Jano Ananidze (Spartak Moscow & Georgia)

Scouting isn’t rocket science! Every time a Premier League side signs a good foreign player the nation goes crazy. Who is this mystery guy? Where did he come from? Anyone with a decent knowledge of the game outside the UK would have known that the likes of Santi Cazorla, Oscar and Papisse Demba Cissé were likely to succeed, and there are plenty more of them out there. So who’s the next “secret” star to watch out for? Who is the next Cabaye?

Jano Ananidze

He’s not big, but he is clever.

Appearances can be deceptive: Jano Ananidze, just twenty and a tiny, frail presence on the left or the hole, looks like he couldn’t cope with the rigours of a stiff walk home, let alone a full football season. But he’s already shown he’s got plenty of character, not to mention talent. The question is whether he needs to move now before the challenges in front of him grow too great.

The headlines are good: the youngest scorer in the history of the Russian league, two months after he scored on his debut in a Russian cup match, and a regular fixture in the Spartak side for a couple of years already, he’s perhaps more revealingly been a key player for his national side for a similar length of time.

His role carrying the expectations of Georgia show his true qualities. Spartak can draft in foreign talent to fill the gaps; Georgia have to rely on what they’ve got. Ananidze, with his sharp eye for a pass, great balance and clever movement, is already his nation’s leading light, and isn’t showing signs of shrinking from the pressure of it all.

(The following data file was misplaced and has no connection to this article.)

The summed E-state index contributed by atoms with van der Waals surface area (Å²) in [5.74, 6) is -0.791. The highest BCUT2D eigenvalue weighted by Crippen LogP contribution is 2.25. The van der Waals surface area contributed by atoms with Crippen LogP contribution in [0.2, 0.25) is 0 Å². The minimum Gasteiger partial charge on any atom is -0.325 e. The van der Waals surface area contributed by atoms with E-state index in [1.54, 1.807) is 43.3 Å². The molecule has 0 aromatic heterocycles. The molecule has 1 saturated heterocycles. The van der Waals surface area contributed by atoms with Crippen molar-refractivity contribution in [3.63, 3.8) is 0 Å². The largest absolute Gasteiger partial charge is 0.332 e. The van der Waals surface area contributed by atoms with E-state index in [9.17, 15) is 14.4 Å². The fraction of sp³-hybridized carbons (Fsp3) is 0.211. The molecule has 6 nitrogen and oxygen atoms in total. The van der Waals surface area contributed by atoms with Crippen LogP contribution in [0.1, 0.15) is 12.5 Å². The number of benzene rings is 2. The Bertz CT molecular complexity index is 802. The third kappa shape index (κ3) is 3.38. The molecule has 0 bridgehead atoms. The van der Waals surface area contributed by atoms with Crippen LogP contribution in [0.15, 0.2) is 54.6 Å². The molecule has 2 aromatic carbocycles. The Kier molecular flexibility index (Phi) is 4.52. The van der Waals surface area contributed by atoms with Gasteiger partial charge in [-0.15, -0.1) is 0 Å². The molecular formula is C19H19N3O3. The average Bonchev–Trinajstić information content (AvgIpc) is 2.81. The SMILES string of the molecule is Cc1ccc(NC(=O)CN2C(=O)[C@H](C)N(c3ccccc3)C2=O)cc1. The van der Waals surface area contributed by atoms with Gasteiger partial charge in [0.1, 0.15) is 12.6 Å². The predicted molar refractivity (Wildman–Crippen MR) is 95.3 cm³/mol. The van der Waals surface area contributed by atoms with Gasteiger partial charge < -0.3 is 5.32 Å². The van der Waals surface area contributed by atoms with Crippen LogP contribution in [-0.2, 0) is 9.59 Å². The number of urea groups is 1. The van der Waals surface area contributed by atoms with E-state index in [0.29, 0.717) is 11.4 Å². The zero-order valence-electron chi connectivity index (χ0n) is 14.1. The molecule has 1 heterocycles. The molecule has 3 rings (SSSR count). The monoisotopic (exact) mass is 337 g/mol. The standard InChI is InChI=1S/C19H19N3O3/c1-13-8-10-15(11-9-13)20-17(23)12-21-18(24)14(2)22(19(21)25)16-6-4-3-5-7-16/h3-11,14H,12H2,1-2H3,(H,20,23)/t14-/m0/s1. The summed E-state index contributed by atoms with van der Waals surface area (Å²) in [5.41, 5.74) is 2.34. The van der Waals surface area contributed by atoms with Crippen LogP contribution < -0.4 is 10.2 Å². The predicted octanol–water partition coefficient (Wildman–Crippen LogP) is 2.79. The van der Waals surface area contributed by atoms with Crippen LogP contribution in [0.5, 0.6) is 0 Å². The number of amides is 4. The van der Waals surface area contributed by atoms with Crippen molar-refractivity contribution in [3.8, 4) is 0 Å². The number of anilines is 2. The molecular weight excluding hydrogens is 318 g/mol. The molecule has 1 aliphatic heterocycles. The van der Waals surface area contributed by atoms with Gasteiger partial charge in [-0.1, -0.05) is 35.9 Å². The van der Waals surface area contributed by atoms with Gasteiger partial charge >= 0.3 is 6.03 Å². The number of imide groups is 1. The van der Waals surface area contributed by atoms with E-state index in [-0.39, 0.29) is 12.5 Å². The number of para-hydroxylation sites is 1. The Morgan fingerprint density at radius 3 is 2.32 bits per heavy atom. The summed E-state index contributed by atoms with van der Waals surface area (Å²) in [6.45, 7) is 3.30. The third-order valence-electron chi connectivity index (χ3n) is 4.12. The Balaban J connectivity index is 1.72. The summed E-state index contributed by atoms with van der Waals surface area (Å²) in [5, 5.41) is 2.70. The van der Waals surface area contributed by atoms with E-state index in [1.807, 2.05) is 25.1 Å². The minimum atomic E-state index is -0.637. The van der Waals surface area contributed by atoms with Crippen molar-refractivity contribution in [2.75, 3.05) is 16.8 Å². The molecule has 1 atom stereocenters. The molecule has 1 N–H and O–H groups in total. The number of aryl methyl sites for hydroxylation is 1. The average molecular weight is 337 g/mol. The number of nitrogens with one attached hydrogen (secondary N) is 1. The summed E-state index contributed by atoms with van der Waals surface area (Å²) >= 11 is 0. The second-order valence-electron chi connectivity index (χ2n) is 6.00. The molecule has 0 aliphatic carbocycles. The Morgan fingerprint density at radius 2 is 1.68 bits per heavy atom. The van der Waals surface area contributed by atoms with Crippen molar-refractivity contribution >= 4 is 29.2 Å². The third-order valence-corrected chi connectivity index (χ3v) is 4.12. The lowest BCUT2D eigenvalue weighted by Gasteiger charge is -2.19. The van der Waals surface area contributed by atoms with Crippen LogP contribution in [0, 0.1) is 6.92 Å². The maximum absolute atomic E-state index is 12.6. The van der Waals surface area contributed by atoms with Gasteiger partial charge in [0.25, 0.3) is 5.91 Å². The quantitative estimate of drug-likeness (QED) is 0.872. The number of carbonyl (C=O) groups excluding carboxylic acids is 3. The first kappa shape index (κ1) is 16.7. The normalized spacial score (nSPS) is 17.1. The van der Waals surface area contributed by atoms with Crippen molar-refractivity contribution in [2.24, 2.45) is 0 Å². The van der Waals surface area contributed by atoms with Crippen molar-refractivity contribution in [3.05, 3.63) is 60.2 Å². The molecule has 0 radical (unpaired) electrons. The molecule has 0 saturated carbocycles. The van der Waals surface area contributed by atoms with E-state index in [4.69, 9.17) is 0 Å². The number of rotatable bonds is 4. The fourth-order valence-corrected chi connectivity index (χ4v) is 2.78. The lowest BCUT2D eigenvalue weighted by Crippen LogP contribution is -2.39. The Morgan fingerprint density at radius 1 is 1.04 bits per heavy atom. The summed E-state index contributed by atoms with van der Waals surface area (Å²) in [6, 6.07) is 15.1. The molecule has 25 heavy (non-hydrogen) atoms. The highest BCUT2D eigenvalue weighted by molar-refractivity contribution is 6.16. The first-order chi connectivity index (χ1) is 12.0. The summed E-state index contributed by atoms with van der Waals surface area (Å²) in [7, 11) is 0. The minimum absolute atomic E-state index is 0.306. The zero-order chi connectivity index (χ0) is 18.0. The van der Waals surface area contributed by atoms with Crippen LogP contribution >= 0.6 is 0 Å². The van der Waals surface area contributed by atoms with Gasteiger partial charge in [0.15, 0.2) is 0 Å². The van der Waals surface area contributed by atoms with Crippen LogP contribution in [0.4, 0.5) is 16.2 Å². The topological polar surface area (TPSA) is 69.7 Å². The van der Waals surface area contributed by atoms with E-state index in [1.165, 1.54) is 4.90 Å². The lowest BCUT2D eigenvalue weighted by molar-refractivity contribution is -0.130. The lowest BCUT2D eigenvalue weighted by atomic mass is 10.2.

But then he’s used to carrying expectations well beyond what you’d normally expect to lump on a lad of his tender years. By the time he was 16 he’d already done a tour of the great clubs of the old Soviet empire, having spent time at Dynamo Tbilisi, Dynamo Kiev and Spartak, for whom he spent two years waiting to be old enough to play for the reserves! Valeri Karpin couldn’t wait to draft him into the senior side and, after a prolific burst once he was allowed to play for the reserves, the coach gave in to temptation and the club has been profiting every since.

Still, all resilience has its limits, and one wonders whether it’s time for his peripatetic career to continue. Signing him almost feels more like an errand of mercy than a transfer deal. Even a young man who seems to be blessed with the ability to adapt in new surroundings and show resilience in the face of challenge must have his limits, and surely it would be no bad thing for his development if he were to be released from the torment of being stuck at the ludicrous farce that is Spartak at the moment. It’s an environment with the potential to crush the sternest of constitutions, so you can’t help but fear that this precocious talent will wither in such pressurised, unhealthy conditions.

Spartak have said for a couple of years that they wouldn’t contemplate cashing in on their young prodigy until he turned twenty. That time has come, and perhaps it’s time for them to let him go. If you love your playmaker, set him free.


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